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Restaurant review - Oddfellows on the Park, Bruntwood Park, Cheadle

PUBLISHED: 00:00 13 April 2018

CHE Apr18 Oddfellows on the Park

CHE Apr18 Oddfellows on the Park

Infinite 3D Ltd

If you want a taste of mansion life, then Oddfellows on the Park in Cheadle is the place to be as Janet Reeder discovers.

The Galloping Major at Oddfellows on the ParkThe Galloping Major at Oddfellows on the Park

Ahhh, getting away to a country house hotel even if only for a few hours is one of life’s pleasures – even more so when your destination is on the doorstep.

If we’re talking location, location, location then Oddfellows on the Park is it. So close to Cheadle, Wilmslow, Manchester Airport, it is the perfect place for a gathering of friends or colleagues.

Not only that but Bruntwood Hall, the former home of the Douglas family, has been so lovingly restored that it’s worth visiting as a museum piece, but then you may wish to stay for a glass of wine on the terrace and a spot of lunch, lured in by all its quirky elegance.

Bruntwood has a rich history dating back to 1861 when it was the home of merchant John Douglas, it became Town Hall, one of the greatest equestrian studs in the north and home to a film company. Now it has been taken over by the people who have the design-led boutique hotel Oddfellows in Chester as a hotel and restaurant. There’s a bar too, The Stud Room, where you can have light meals and drinks but I took one of my oldest friends along to the charmingly named Galloping Major for a long lunch.

Brilliant sunshine set off the stunningly restored interior of the restaurant in all its magnificence. The ceiling in greeny blue with an elaborate white design like piped icing is the focal point, the walls are painted white, the comfortably upholstered seating is cornflower blue. It’s a lovely dining space, overlooking lush parkland.

We were led to our seats by our courteous and attentive blue-suited waiter who took our orders for water (tap) and wine – a Picpoul de Pinet Vignobles Canet, Languedoc, 2016, £28, and while the a la carte looked good, we decided that as most of the dishes we wanted to eat were actually on the daily set menu (£25 for three courses, including a glass of fizz).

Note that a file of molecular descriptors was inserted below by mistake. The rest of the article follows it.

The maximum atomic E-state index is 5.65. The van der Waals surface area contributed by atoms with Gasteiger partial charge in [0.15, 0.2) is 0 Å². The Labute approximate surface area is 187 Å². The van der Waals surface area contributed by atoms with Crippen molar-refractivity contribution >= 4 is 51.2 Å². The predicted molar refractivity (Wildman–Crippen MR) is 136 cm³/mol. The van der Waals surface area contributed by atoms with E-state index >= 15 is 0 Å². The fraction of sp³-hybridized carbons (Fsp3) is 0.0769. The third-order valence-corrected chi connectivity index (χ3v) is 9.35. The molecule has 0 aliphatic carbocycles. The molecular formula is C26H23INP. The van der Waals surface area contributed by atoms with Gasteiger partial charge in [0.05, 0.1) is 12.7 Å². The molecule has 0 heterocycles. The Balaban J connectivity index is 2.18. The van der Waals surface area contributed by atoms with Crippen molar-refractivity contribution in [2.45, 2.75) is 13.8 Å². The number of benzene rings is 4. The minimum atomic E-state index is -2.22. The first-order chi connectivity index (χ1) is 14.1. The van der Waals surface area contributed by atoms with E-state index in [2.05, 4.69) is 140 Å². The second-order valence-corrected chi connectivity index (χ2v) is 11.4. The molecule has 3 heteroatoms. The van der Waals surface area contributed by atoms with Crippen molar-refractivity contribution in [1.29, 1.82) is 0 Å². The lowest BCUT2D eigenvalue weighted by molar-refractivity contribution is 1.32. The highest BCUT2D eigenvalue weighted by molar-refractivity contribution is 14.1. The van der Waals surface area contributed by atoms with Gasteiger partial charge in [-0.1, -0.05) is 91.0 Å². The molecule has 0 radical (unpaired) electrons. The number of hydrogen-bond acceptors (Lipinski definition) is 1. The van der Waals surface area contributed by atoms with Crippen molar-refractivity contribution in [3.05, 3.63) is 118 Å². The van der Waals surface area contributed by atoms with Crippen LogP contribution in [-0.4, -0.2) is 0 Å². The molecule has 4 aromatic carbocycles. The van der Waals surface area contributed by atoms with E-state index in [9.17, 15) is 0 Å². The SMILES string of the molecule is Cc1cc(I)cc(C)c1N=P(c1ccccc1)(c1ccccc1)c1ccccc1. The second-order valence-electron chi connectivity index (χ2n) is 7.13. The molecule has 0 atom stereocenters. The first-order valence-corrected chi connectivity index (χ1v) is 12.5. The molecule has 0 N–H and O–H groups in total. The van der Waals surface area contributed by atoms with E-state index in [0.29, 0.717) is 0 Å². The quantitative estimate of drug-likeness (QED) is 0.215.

Now I am the first to admit my friend isn’t the easiest of dining companions. Her pet hates are mashed potatoes and cream, so she refused to eat the squid ‘risotto’ which had substituted cauliflower for rice, served with an almond veloute, even though our waiter insisted there was no cream in the dish. There wasn’t much squid for her to get her teeth into, more a squid garnish, so she contented herself with the freshly baked bread which had started things off so well.

I must admit, our waiter dealt with this admirably, quite prepared to take an order for something else but as I was half way through my velvety, rich Jerusalem artichoke soup with truffle foam, my friend decided to forgo her starter and wait for her main.

Concerned that the spiced prawn chowder which accompanied a wedge of perfectly fried hake would contain cream, she requested it was served on the side (even though this was the main part of the meal) and they graciously complied. Luckily, this was pronounced delicious. I guess it wasn’t just me breathing a sigh of relief.

My main was a deliciously buttery gnocchi served with chargrilled leeks, bearing a hint of caramelisation and cooked until meltingy soft and sweet.

The cheese board was ordered to compensate for my friend’s surrender of a starter, while I had a red velvet cake served with blood orange jelly which was freshly baked and suitably indulgent. It gave me some idea of what might be on offer for the Oddfellows afternoon tea which people were actually ordering for lunch (when did that become a ‘thing’?).

In fact wouldn’t need much persuading to return for the afternoon tea but maybe when I do, it will be with someone who likes cream.

Oddfellows on the Park, Bruntwood Park, Cheadle SK8 1HX

0161 697 3066

www.oddfellowsonthe park.com

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